Born: 1 Oct 1526

Died: 23 Sep 1603/4

Buried: St. Margaret's, Westminster, England

Father: Henry STAFFORD (1° B. Stafford)

Mother: Ursula POLE

Married: William STAFFORD of Grafton (Sir) AFT Jul 1543


1. Edward STAFFORD of Grafton (Sir)

2. John STAFFORD of Marlwood Park (Sir)

3. William STAFFORD

4. Elizabeth STAFFORD


Dorothy was the youngest daughter of Henry Stafford, Baron Stafford, and Ursula Pole. Sister of Henry and Edward. Through her maternal grandmother, Margaret Pole, Countess of Salisbury, Dorothy had a claim to the English throne. She lived in the household of her aunt, Elizabeth Stafford, Duchess of Norfolk as a child, as did her sisters Susanna and Jane. Dorothy was the Duchess's favourite niece, to whom she was very generous, giving her many gifts of clothing and money. In 1545, Dorothy married Mary Boleyn’s widower, Sir William Stafford of Grafton and Chibsey, Staffordshire, her distant cousin.

On 23 Sep 1545, Dorothy's husband was knighted in Scotland by Edward Seymour, Earl of Hertford during a fought by Henry VIII of England, in an attempt to force the Scots to agree to a marriage between his son Edward and the infant Mary, Queen of Scots. It was the last major conflict between Scotland and England before the Union of the Crowns in 1603, and was part of the Anglo-Scottish Wars of the 16th century. From that time onward, Dorothy was styled as Lady Stafford.

In Mar 1554, during the reign of Queen Mary I, the family went into exile, settling in Geneva. John Calvin was godfather to their youngest son, John on 4 Jan 1556. After her husband's death, on 5 May 1556, Dorothy left Geneva for Basel, where she remained until Jan of 1559. Over Calvin's objections, she took her children with her.

In 1557, her brother Thomas was convicted of treason and executed for the Stafford´s Raid.

In Jan 1559, following the ascension of Queen Elizabeth I, Dorothy and her children returned to England, where she was received at court. John Calvin had strongly opposed their departure, having wanted to keep his godson in Switzerland.

In 1563, Dorothy was appointed Mistress of the Robes to Elizabeth, and she exercised much influence at the royal court. She used her influence with the Queen to promote the causes of both her friends and casual acquaintances; in 1569, Matthew Parker, Archbishop of Canterbury, seeking a prebend for a colleague, wrote to Dorothy, requesting that she 'speak some good word' on the matter to the Queen.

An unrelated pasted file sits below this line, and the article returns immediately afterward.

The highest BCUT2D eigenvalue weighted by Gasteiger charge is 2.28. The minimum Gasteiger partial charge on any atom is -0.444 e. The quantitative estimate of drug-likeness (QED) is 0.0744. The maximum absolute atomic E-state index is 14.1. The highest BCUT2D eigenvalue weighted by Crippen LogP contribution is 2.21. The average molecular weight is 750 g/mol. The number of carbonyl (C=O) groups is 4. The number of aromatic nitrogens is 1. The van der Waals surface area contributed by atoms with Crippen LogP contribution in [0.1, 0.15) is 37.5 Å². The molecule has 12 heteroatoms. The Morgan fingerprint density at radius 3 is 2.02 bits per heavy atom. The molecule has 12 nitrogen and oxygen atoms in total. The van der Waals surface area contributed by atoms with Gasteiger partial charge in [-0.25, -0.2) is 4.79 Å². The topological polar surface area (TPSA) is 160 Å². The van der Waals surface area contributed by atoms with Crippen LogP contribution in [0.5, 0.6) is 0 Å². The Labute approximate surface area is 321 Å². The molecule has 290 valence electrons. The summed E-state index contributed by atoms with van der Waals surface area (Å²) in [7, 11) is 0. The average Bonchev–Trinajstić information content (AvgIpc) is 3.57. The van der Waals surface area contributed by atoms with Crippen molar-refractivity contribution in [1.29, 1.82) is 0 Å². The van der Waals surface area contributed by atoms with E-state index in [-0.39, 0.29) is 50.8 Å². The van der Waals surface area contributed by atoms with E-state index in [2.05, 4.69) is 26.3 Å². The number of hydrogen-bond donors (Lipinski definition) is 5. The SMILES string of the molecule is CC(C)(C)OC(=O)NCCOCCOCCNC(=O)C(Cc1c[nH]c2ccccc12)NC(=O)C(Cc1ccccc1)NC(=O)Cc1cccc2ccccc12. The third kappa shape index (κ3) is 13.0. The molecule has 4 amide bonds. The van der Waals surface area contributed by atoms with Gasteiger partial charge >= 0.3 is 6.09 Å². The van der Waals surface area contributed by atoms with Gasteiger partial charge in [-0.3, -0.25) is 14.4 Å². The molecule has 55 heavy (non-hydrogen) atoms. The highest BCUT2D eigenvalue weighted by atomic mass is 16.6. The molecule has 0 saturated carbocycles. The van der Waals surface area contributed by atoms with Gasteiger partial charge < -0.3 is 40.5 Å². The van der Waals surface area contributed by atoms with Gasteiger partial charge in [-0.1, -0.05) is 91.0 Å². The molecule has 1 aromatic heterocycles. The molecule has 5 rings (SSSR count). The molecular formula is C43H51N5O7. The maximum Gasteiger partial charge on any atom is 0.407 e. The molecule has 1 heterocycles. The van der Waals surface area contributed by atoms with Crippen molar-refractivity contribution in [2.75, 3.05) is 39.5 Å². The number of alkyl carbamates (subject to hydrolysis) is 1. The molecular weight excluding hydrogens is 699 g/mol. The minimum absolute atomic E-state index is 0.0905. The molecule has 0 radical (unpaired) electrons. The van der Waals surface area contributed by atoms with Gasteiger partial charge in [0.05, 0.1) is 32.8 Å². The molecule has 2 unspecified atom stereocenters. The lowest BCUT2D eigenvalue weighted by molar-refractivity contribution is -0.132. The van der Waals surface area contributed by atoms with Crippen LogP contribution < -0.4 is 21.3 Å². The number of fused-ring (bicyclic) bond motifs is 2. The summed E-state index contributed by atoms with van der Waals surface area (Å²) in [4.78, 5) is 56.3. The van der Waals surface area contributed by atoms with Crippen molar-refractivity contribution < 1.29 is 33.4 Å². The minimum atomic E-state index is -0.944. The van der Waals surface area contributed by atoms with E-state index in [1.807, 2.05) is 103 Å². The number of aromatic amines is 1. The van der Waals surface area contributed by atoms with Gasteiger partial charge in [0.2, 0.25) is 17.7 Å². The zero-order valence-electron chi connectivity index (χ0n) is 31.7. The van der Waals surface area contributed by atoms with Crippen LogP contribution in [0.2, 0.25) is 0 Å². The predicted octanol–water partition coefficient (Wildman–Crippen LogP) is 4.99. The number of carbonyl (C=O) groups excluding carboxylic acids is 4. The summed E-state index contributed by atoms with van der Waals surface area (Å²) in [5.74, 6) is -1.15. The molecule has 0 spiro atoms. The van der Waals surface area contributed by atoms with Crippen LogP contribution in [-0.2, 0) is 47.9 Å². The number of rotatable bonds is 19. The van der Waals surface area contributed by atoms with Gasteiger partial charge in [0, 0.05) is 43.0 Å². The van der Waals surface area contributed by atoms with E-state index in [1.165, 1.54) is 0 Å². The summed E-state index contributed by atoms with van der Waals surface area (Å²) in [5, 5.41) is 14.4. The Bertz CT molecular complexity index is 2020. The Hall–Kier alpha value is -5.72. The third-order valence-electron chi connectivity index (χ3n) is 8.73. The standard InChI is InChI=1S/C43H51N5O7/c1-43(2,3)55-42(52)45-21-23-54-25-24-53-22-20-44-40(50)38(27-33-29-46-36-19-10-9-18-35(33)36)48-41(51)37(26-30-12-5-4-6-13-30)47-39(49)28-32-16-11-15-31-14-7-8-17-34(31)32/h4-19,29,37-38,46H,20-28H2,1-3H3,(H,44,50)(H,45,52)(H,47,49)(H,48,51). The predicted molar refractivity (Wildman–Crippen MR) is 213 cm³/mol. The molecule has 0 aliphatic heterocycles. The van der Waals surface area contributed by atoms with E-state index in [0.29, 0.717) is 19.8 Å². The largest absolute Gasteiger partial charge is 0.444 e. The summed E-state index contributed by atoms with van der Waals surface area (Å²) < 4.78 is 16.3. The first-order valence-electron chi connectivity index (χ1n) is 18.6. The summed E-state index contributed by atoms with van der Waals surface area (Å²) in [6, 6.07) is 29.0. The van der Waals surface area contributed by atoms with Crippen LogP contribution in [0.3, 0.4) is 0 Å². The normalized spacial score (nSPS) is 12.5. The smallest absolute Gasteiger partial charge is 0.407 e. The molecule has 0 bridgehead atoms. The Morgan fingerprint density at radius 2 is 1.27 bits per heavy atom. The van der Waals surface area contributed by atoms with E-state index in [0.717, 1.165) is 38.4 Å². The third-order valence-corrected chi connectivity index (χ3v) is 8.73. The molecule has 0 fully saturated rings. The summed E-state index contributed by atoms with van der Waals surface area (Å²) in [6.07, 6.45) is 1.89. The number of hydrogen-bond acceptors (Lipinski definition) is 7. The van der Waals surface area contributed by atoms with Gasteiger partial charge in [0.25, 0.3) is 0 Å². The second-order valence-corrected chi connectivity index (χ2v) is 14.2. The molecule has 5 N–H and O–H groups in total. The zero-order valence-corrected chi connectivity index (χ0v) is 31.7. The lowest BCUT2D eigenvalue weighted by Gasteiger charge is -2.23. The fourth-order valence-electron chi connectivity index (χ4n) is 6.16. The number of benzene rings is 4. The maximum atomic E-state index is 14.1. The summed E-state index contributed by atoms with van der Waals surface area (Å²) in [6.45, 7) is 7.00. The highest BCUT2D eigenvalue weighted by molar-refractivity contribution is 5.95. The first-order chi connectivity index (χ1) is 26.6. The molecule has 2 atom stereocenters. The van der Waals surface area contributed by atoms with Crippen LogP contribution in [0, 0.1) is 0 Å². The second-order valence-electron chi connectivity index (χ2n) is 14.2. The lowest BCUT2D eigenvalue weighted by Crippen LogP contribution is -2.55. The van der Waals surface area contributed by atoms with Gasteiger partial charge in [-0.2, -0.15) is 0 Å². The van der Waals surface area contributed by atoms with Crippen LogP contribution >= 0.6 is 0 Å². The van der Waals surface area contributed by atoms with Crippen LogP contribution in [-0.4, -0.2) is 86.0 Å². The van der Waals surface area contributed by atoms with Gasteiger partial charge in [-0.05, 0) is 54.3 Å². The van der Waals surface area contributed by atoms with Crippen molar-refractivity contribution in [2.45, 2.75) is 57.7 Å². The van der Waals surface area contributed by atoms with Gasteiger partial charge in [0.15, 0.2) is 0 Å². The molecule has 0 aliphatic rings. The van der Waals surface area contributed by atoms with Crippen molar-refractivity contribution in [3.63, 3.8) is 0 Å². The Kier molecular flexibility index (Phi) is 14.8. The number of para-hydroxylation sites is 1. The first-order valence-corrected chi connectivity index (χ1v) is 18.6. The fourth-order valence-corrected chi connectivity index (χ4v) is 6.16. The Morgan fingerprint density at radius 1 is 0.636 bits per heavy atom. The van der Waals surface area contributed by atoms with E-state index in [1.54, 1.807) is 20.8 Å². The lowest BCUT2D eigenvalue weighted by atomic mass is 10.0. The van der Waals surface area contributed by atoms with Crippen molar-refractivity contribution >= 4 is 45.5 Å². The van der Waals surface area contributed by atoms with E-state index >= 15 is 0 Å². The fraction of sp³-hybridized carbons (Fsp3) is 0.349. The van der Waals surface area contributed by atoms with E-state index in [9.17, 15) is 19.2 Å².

In 1576, she broke her leg in a riding accident, but quickly recovered. Two years later, she used her influence to secure the prestigious office of English Ambassador to France for her eldest son, Sir Edward Stafford. Her eldest daughter, Elizabeth was a Lady of the Bedchamber, and her son-in-law, Richard Drake, served as the Queen's Equerry.

When two maids of honor, Elizabeth Brydges and Elizabeth Russell, were banished from the Coffer Chamber for three days, they stayed with Lady Stafford.

Dorothy died on 22 Sep 1604, and was buried in St. Margaret's Church, Westminster. Her effigy and monument are in the north aisle of the church. The inscription on her monument reads:

'Here Lyeth the Lady Dorothy Stafford, Wife and Widow to Sir William Stafford, Knight, Daughter to Henry, Lord Stafford, the only son of Edward, the last Duke of Buckingham: Her mother was Ursula, Daughter to the Countesse of Salisbury, the only Daughter to George, Duke of Clarence, Brother to King Edward the Fourth. Shee continued a true Widow from the Age of 27 till her Death. She served Queen Elizabeth 40 Yeeres, lying in the Bedchamber, esteemed of her, loved of all, doing good, all she could, to every Body, never hurt any; a continual Remembrancer of the Suits of the Poor. As she Lived a religious Life, in great Reputation of Honour and Vertue in the World, so she ended in continual fervent Meditation, and hearty Prayer to God. At which Instant, as all her Life, so after her Death, she gave liberally to the Poore, and died aged 78, the 22. of September 1604. In whose Remembrance, Sir Edward Stafford, her sonne, hath caused this Memorial of her to be in the same Forme and Place as she herselfe long since required him.'

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